(Note: לבוּשׁ בּדּים is rendered by the lxx, in the passage before us, ἐνδεδυκώς ποδήρῃ. It is in accordance with this that Christ is described in Revelation 1:13 as clothed with a ποδήρης, and not after Daniel 10:5, as Hengstenberg supposes. In Daniel 10:5, the Septuagint has ἐνδεδυμένος βαδδίν or τὰ βαδδίν. In other places, the Sept. rendering of בּד is λίνον (thus Leviticus 16:4, Leviticus 16:23; Leviticus 6:3; Exodus 28:42, etc.); and hence the λίνον λαμπρόν of Revelation 15:6 answers to the בּד made of שׁשׁ, βύσσος, and is really the same as the βύσσινον λαμπρόν of Revelation 19:8.)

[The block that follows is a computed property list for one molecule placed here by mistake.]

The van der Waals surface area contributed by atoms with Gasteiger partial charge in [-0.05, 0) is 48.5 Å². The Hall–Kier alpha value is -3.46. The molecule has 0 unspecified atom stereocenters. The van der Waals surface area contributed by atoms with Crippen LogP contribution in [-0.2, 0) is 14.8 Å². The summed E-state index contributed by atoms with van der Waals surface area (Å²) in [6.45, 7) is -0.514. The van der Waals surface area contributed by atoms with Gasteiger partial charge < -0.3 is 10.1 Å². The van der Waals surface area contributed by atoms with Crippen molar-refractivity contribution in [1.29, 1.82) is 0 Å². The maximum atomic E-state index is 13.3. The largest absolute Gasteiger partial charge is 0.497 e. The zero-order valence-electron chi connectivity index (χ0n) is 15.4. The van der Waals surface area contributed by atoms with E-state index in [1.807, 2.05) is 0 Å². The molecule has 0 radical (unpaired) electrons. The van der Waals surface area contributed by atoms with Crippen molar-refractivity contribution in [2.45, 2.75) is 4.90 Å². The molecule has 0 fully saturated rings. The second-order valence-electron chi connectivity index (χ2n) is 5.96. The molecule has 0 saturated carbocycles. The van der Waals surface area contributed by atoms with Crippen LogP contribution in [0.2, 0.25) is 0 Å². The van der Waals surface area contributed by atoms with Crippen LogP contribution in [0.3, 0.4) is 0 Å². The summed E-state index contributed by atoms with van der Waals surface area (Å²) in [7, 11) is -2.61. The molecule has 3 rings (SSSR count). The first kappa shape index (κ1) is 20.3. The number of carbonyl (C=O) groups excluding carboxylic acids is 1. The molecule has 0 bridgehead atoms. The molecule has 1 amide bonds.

Nevertheless, we cannot regard this view as established. The shining white talar, which is evidently meant by the plural בּדּים, occurring only here and in Daniel (ut. sup.), is not a dress peculiar to the angel of Jehovah or to Christ. The seven angels, with the vials of wrath, also appear in garments of shining white linen (ἐνδεδυμένοι λίνον καθαρὸν λαμπρόν, Revelation 15:6); and the shining white colour, as a symbolical representation of divine holiness and glory (see comm. on Leviticus 16:4 and Revelation 19:8), is the colour generally chosen for the clothing both of the heavenly spirits and of "just men made perfect" (Revelation 19:8). Moreover, the angel with the writing materials here is described in a totally different manner from the appearance of Jehovah in Ezekiel 1 and Daniel 10, or that of Christ in Revelation 1; and there is nothing whatever to indicate a being equal with God. Again, the distinction between him and the other six men leads to no other conclusion, than that he stood in the same relation to them as the high priest to the Levites, or the chancellor to the other officials. This position is indicated by the writing materials on his hips, i.e., in the girdle on his hips, in which scribes in the East are accustomed to carry their writing materials (vid., Rosenmller, A. u. N. Morgenland, IV. p. 323). He is provided with these for the execution of the commission given to him in Ezekiel 9:4. In this way the description can be very simply explained, without the slightest necessity for our resorting to Babylonian representations of the god Nebo, i.e., Mercury, as the scribe of heaven. The seven men take their station by the altar of burnt-offering, because the glory of God, whose commands they were about to receive, had taken up its position there for the moment (Kliefoth); not because the apostate priesthood was stationed there (Hvernick). The glory of Jehovah, however, rose up from the cherub to the threshold of the house. The meaning of this is not that it removed from the interior of the sanctuary to the outer threshold of the temple-building (Hvernick), for it was already stationed, according to Ezekiel 8:16, above the cherub, between the porch and the altar. It went back from thence to the threshold of the temple-porch, through which one entered the Holy Place, to give its orders there. The reason for leaving its place above the cherubim (the singular כּרוּב is used collectively) to do this, was not that "God would have had to turn round in order to address the seven from the throne, since, according to Ezekiel 8:4 and Ezekiel 8:16, He had gone from the north gate of the outer court into the inner court, and His servants had followed Him" (Hitzig); for the cherubim moved in all four directions, and therefore God, even from the throne, could turn without difficulty to every side. God left His throne, that He might issue His command for the judgment upon Israel from the threshold of the temple, and show Himself to be the judge who would forsake the throne which He had assumed in Israel. This command He issues from the temple court, because the temple was the place whence God attested Himself to His people, both by mercy and judgment.